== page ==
We're on a Municipal well/city water. 17 gpg hardness, 0.2ppm iron, 0 mang, 0.5ppm fluoride (natural), Chlorine - trace to .02ppm. Using water bills for the last 2 years it appears we average about 160 gallons a day (when not using irrigation). 2 adults in home. SFR is fairly high. 3 bedroom, 2 bath but may do the basement which would add 2 bedrooms and 2 baths.

1" pipe from street, through a 3/4" meter (have a underground sprinkler system, not softened). 1" copper pipe to the softener. Would like to run 1" through the softener so it would never be a flow limiter.

Used Gary's sizing calculators and it comes up with 22.8K size with 1.5 cu ft resin. I'm just confused about the results. 1.5 cu ft resin is associated with a 48k size softner. Why so big? Other sites that have tables/calculators say to use around a 24K softener.

I don't mind getting a bigger softener (in case I add more baths) but won't it not regenerate for a very long time? Like 2 weeks?

Thanks,

George

Akpsdvan
12-31-2009, 03:03 PM
OK, I need a new water softener also. The Sears one I've had for 15 years is about done with. I've had to fix it too often and want something better.

We're on a Municipal well/city water. 17 gpg hardness, 0.2ppm iron, 0 mang, 0.5ppm fluoride (natural), Chlorine - trace to .02ppm. Using water bills for the last 2 years it appears we average about 160 gallons a day (when not using irrigation). 2 adults in home. SFR is fairly high. 3 bedroom, 2 bath but may do the basement which would add 2 bedrooms and 2 baths.

1" pipe from street, through a 3/4" meter (have a underground sprinkler system, not softened). 1" copper pipe to the softener. Would like to run 1" through the softener so it would never be a flow limiter.

Used Gary's sizing calculators and it comes up with 22.8K size with 1.5 cu ft resin. I'm just confused about the results. 1.5 cu ft resin is associated with a 48k size softner. Why so big? Other sites that have tables/calculators say to use around a 24K softener.

I don't mind getting a bigger softener (in case I add more baths) but won't it not regenerate for a very long time? Like 2 weeks?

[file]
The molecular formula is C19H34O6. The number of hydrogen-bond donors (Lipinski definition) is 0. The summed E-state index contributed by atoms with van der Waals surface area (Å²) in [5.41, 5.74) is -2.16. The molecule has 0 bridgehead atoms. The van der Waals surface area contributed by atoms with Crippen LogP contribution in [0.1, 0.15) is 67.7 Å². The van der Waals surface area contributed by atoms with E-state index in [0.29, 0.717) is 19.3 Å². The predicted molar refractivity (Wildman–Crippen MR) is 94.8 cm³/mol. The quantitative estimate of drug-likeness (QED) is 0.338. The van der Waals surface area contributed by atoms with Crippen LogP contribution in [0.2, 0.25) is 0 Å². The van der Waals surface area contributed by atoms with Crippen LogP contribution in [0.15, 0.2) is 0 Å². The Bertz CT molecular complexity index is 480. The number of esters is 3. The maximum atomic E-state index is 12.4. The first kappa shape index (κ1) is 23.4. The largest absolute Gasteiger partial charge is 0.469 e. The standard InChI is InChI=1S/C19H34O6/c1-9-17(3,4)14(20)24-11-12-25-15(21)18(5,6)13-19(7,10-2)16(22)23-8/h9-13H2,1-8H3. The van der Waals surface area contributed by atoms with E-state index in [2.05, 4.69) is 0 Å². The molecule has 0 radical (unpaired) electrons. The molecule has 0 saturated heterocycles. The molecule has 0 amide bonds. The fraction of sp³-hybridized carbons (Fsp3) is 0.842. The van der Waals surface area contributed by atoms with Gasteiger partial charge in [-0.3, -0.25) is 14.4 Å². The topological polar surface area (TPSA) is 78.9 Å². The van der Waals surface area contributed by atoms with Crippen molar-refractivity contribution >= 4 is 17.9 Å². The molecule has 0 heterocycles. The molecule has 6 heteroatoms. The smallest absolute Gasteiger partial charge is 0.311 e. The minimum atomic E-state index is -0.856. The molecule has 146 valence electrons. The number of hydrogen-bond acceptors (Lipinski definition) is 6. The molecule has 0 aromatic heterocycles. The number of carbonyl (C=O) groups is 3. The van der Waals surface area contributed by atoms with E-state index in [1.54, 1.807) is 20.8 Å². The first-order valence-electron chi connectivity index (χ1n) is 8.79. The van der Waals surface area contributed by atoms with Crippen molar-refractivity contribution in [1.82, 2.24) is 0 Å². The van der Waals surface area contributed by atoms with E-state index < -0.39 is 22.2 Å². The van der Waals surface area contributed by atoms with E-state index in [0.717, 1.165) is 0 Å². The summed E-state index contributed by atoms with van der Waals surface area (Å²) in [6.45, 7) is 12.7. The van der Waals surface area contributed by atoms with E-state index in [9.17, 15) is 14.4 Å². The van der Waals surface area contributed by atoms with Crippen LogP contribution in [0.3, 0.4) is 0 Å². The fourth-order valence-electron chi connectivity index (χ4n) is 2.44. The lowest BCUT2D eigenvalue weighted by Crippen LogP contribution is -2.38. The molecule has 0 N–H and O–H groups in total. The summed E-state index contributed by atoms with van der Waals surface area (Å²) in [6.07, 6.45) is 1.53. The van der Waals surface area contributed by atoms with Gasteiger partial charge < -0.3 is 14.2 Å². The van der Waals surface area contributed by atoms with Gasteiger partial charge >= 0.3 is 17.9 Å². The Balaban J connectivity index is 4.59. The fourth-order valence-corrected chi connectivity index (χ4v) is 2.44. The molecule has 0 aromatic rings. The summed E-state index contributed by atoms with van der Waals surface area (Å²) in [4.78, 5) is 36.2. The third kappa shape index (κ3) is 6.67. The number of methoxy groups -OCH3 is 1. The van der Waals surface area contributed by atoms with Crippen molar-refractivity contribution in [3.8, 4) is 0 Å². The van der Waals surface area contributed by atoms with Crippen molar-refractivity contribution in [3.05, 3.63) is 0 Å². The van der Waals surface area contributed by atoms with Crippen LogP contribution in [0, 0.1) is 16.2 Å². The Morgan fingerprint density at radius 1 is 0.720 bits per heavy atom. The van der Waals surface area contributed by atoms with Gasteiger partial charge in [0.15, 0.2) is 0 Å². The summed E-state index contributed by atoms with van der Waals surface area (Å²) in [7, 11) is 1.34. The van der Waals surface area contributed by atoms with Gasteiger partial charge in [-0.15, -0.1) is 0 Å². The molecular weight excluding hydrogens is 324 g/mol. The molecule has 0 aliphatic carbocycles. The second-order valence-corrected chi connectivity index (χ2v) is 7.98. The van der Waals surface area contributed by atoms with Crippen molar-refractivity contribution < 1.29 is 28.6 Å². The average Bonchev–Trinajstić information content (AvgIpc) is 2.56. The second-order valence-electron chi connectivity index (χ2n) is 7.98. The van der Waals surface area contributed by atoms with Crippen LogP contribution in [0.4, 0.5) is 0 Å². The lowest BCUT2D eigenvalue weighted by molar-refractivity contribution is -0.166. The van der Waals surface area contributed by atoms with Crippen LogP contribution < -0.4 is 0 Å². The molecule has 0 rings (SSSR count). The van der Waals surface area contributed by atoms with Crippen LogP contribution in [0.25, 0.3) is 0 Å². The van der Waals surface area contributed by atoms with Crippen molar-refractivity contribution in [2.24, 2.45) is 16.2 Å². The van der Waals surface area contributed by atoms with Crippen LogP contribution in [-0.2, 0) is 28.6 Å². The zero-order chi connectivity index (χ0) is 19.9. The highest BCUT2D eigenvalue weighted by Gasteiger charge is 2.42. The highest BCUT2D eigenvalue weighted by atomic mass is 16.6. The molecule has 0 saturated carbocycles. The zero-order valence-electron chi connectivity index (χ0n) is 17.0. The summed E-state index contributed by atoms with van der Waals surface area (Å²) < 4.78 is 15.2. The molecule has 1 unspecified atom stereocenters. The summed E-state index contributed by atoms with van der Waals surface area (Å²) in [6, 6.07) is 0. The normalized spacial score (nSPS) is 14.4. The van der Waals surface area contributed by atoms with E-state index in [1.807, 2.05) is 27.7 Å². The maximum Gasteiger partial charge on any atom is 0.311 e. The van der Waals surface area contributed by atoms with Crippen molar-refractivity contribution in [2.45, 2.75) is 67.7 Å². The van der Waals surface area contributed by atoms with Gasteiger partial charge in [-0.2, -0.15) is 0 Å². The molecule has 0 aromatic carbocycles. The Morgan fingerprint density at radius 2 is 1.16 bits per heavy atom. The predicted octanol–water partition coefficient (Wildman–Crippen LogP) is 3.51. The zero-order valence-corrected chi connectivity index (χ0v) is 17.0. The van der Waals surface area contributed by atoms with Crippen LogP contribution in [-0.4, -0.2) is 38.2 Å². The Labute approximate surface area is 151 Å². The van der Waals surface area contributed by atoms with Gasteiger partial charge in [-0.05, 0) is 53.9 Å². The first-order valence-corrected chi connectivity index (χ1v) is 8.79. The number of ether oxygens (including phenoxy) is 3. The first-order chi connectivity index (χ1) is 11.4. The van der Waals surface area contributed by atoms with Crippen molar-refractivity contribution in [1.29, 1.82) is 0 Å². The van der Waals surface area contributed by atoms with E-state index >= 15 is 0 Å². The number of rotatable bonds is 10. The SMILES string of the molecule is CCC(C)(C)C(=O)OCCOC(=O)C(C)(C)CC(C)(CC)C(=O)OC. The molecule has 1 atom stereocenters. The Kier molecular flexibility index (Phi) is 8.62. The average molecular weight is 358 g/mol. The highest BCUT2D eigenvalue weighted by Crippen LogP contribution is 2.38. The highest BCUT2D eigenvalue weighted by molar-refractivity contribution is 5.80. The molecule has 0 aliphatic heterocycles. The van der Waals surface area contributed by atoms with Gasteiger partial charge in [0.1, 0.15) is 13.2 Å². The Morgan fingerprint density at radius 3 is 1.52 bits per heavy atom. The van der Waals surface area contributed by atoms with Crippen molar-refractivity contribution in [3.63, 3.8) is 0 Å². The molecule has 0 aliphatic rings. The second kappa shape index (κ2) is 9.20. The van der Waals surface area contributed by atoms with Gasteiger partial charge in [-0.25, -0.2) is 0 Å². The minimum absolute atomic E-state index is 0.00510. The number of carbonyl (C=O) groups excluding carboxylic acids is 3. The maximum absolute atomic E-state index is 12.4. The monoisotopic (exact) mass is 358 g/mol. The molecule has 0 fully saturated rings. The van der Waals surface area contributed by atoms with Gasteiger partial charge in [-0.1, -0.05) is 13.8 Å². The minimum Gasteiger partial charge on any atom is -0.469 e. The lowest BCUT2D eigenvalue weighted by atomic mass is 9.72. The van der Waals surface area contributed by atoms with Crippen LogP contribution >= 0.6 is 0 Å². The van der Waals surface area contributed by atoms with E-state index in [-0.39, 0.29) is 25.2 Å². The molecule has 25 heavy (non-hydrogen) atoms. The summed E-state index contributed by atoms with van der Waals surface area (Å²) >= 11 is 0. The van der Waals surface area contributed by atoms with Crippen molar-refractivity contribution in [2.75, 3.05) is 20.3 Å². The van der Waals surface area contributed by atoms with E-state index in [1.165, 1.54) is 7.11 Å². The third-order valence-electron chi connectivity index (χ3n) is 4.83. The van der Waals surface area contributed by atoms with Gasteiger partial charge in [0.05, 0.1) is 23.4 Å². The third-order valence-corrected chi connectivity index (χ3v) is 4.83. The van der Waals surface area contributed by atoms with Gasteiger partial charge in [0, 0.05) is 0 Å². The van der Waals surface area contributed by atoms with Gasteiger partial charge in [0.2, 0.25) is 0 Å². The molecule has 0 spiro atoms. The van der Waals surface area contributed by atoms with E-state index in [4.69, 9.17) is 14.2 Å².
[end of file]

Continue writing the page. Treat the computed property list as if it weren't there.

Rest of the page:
Thanks,

George

Big reason for the 1.5 is the Flow rate. When you start adding up the fixture count in your home at what could be 4 bath + kitchen + laundry . So while the 1.0 cubic had the cap to do the job it falls short on flow rate.


Flow rate is so often over looked when a system of any kind goes in.
Not only the needed flow rate in the house, but the flow rate from either the private well or city.
To often I have seen a system that needs 10gpm for backwash and the well at best is doing 5gpm.. some thing is not going to work very well.

Gary Slusser
12-31-2009, 10:27 PM
OK, I need a new water softener also.

We're on a Municipal well/city water. 17 gpg hardness, 0.2ppm iron, 0 mang, 0.5ppm fluoride (natural), Chlorine - trace to .02ppm. Using water bills for the last 2 years it appears we average about 160 gallons a day (when not using irrigation). 2 adults in home. SFR is fairly high. 3 bedroom, 2 bath but may do the basement which would add 2 bedrooms and 2 baths.

Used Gary's sizing calculators and it comes up with 22.8K size with 1.5 cu ft resin. I'm just confused about the results. 1.5 cu ft resin is associated with a 48k size softner. Why so big? Other sites that have tables/calculators say to use around a 24K softener.

I don't mind getting a bigger softener (in case I add more baths) but won't it not regenerate for a very long time? Like 2 weeks?
You need to go back to those pages and study more... especially the sizing page.

The constant SFR gpm of a softener is dictated by the volume of resin. That gpm has to be higher than your peak demand gpm or the softener can not remove all the hardness in the water. You do not yet know what your peak demand is. The SFR of a 1.5 cuft softener is 12 gpm. A "24K" is a 3/4 cuft and has a constant SFR of 6.75 gpm. The type of fixtures in the bathrooms usually dictate the peak demand.